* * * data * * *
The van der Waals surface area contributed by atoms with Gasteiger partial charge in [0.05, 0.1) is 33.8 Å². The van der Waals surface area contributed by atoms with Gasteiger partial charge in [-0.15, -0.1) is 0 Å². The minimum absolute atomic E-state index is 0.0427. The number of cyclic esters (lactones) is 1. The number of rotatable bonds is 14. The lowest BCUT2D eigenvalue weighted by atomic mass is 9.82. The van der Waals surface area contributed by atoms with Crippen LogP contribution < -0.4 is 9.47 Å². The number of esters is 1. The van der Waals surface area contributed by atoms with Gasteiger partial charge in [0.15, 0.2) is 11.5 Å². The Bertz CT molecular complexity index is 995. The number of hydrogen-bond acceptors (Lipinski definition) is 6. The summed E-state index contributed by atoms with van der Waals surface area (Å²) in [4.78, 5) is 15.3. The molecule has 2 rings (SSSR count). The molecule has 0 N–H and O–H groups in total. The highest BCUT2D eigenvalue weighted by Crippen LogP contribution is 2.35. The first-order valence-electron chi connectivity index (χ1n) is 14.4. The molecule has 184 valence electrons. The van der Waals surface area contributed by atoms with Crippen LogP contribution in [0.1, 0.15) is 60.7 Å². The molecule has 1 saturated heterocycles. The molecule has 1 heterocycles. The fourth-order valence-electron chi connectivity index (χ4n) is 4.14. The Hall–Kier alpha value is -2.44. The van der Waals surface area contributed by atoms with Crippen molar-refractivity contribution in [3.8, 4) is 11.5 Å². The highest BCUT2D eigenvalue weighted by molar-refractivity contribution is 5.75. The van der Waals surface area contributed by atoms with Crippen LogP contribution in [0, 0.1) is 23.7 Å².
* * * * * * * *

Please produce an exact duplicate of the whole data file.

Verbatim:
The van der Waals surface area contributed by atoms with Gasteiger partial charge in [0.05, 0.1) is 33.8 Å². The van der Waals surface area contributed by atoms with Gasteiger partial charge in [-0.15, -0.1) is 0 Å². The minimum absolute atomic E-state index is 0.0427. The number of cyclic esters (lactones) is 1. The number of rotatable bonds is 14. The lowest BCUT2D eigenvalue weighted by atomic mass is 9.82. The van der Waals surface area contributed by atoms with Crippen LogP contribution < -0.4 is 9.47 Å². The number of esters is 1. The van der Waals surface area contributed by atoms with Gasteiger partial charge in [0.15, 0.2) is 11.5 Å². The Bertz CT molecular complexity index is 995. The number of hydrogen-bond acceptors (Lipinski definition) is 6. The summed E-state index contributed by atoms with van der Waals surface area (Å²) in [4.78, 5) is 15.3. The molecule has 2 rings (SSSR count). The molecule has 0 N–H and O–H groups in total. The highest BCUT2D eigenvalue weighted by Crippen LogP contribution is 2.35. The first-order valence-electron chi connectivity index (χ1n) is 14.4. The molecule has 184 valence electrons. The van der Waals surface area contributed by atoms with Crippen LogP contribution in [0.1, 0.15) is 60.7 Å². The molecule has 1 saturated heterocycles. The molecule has 1 heterocycles. The fourth-order valence-electron chi connectivity index (χ4n) is 4.14. The Hall–Kier alpha value is -2.44. The van der Waals surface area contributed by atoms with Crippen molar-refractivity contribution in [3.8, 4) is 11.5 Å². The highest BCUT2D eigenvalue weighted by molar-refractivity contribution is 5.75. The van der Waals surface area contributed by atoms with Crippen LogP contribution in [0, 0.1) is 23.7 Å².